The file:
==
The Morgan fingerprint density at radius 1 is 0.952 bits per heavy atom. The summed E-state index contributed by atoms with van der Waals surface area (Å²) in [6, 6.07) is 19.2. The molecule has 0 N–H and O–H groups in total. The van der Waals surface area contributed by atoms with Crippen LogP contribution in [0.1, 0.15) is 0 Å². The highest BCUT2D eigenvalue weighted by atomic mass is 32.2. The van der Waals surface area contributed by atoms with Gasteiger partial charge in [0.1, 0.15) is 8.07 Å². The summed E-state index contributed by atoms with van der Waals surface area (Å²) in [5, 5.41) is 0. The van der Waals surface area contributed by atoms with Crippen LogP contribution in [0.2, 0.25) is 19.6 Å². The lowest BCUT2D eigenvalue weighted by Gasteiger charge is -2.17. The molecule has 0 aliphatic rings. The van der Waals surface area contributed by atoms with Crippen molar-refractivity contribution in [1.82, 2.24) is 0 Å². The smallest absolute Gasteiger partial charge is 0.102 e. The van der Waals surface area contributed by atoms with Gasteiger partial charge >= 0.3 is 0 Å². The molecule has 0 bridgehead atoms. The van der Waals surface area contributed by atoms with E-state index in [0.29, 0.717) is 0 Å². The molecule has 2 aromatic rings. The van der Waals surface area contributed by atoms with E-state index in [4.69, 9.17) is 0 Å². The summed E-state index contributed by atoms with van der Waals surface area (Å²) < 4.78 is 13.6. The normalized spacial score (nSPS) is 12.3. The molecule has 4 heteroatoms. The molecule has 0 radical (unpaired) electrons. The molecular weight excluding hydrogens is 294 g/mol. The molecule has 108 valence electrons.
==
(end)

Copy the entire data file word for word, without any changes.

The Morgan fingerprint density at radius 1 is 0.952 bits per heavy atom. The summed E-state index contributed by atoms with van der Waals surface area (Å²) in [6, 6.07) is 19.2. The molecule has 0 N–H and O–H groups in total. The van der Waals surface area contributed by atoms with Crippen LogP contribution in [0.1, 0.15) is 0 Å². The highest BCUT2D eigenvalue weighted by atomic mass is 32.2. The van der Waals surface area contributed by atoms with Gasteiger partial charge in [0.1, 0.15) is 8.07 Å². The summed E-state index contributed by atoms with van der Waals surface area (Å²) in [5, 5.41) is 0. The van der Waals surface area contributed by atoms with Crippen LogP contribution in [0.2, 0.25) is 19.6 Å². The lowest BCUT2D eigenvalue weighted by Gasteiger charge is -2.17. The molecule has 0 aliphatic rings. The van der Waals surface area contributed by atoms with Crippen molar-refractivity contribution in [1.82, 2.24) is 0 Å². The smallest absolute Gasteiger partial charge is 0.102 e. The van der Waals surface area contributed by atoms with Gasteiger partial charge >= 0.3 is 0 Å². The molecule has 0 bridgehead atoms. The van der Waals surface area contributed by atoms with E-state index in [0.29, 0.717) is 0 Å². The molecule has 2 aromatic rings. The van der Waals surface area contributed by atoms with E-state index in [4.69, 9.17) is 0 Å². The summed E-state index contributed by atoms with van der Waals surface area (Å²) < 4.78 is 13.6. The normalized spacial score (nSPS) is 12.3. The molecule has 4 heteroatoms. The molecule has 0 radical (unpaired) electrons. The molecular weight excluding hydrogens is 294 g/mol. The molecule has 108 valence electrons.